Secretary of State John Kerry arrived in Sri Lanka on Saturday to show support for the new government’s efforts to undertake political reforms and tackle the legacy of the country’s 30-year civil war.
Kerry praised the “tremendous leadership” of the island nation’s government, saying that it acts on its rhetoric. “That’s what makes this government important,” he said at the Foreign Ministry. The “United States wants to work with Sri Lanka and help in any way we can to shape the future.”
Kerry’s 24-hour swing through Sri Lanka, the first by a U.S. secretary of state in a decade, comes as President Maithripala Sirisena is under fire for a lack of progress in his attempts to enact sweeping reforms after winning elections in January. Predecessor Mahinda Rajapaksa was unseated after a decade marked by allegations of corruption and nepotism.
“There have been some real questions about what this government has actually achieved in the last three months,” Frederic Grare, director of the South Asia program at the Carnegie Endowment, a Washington policy group, said in a phone interview. “The situation is very fluid, and showing that Sirisena has been able to gain the support of the United States makes a lot of sense.”
Kerry met today with Sirisena, Foreign Minister Mangala Samaraweera and Prime Minister Ranil Wickremesinghe. Tomorrow he will meet with the leader of the Tamil National Alliance, Rajavarothiyam Sampanthan. Kerry leaves Sunday for Nairobi, Kenya.
Speaking at a press conference Saturday, Kerry said the U.S. doesn’t want to interfere in Sri Lanka’s internal affairs or regional relationships, stressing that he had come at the invitation of Sirisena and Samaraweera.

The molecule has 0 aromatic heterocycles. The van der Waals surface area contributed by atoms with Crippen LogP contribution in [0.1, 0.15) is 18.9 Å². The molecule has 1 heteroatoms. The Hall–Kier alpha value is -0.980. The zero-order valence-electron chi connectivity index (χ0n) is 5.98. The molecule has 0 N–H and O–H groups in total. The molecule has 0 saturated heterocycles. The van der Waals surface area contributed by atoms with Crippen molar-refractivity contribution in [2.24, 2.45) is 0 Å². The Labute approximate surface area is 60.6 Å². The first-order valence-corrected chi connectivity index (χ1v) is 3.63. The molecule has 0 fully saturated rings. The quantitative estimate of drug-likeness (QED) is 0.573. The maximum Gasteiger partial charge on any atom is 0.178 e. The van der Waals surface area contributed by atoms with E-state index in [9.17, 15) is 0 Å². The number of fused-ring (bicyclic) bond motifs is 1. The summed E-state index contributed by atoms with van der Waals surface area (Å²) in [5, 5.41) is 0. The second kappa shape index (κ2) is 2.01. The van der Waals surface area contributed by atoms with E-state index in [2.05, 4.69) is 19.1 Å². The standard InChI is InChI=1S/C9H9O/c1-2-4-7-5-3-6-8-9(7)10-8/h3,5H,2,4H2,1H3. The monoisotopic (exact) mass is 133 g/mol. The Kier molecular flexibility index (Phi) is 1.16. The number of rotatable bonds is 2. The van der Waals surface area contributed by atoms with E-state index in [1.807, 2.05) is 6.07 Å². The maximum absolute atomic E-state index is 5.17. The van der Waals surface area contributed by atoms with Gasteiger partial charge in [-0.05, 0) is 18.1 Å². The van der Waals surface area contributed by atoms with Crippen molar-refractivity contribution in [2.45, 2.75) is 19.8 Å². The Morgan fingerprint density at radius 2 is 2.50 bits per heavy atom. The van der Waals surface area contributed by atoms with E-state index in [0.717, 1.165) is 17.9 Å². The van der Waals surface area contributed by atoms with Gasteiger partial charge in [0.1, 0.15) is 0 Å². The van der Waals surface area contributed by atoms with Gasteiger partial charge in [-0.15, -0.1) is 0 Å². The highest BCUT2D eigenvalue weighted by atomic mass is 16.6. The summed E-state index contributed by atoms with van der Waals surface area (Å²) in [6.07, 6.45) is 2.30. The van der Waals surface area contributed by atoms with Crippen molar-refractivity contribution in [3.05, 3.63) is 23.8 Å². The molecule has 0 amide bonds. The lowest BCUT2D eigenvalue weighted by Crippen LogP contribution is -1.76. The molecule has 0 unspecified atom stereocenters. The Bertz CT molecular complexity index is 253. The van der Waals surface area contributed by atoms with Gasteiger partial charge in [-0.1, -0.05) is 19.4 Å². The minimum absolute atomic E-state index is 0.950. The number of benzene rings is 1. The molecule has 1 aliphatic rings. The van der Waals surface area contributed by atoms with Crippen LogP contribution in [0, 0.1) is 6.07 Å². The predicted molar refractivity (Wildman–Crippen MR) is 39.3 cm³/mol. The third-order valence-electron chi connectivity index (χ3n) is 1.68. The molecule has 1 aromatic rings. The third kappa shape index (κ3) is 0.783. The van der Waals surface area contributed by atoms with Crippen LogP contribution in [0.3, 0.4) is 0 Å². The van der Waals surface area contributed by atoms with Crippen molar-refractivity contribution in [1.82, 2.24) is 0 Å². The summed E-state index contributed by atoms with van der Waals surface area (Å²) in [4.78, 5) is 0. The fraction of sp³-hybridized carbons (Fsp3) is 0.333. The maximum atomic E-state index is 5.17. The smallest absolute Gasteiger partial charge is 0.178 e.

The U.S. “is not here to ask Sri Lanka to align with anyone, to refuse to have any other relationship or to involve itself somehow in other kinds of politics,” Kerry said. “We welcome the strong relationship of Sri Lanka with any country in the world.
‘‘We do care about the democracy,’’ he added.
Speaking about territorial tensions in the region, Kerry said that U.S. officials ‘‘reject any suggestion that freedom of navigation and overflight are somehow privileges granted by big states to small ones,’’ Kerry said, without naming specific countries. ‘‘They’re not privileges, they’re rights.”
Throughout his visit, Kerry stressed the importance democracy, human rights, civil society and religious minorities, as well advancing reconciliation, according to a State Department official who wasn’t authorized to speak publicly.
“Sri Lanka is at a pivotal moment,” Kerry said at the press conference today. “Peace has come but true reconciliation will take time.”
Kerry said the president and prime minister “are not afraid of tackling tough issues” and lauded the government for making “progress that can be measured” towards restoring democratic institutions and creating accountability.
Sirisena was an ally of ex-president Rajapaksa in the Sri Lankan Freedom Party until late 2014. Then, working with the support of Freedom’s traditional rival United National Party, he went on to win elections on a campaign that pledged to transfer power to parliament to and raise growth from a two-year low.
The passage of a constitutional amendment to shift authority to lawmakers showed “the president kept his promise to reduce the powers of the presidency,” Kerry said. The government’s progress on fighting corruption and on reconciliation “can lead to much more enduring peace and shared prosperity for all.”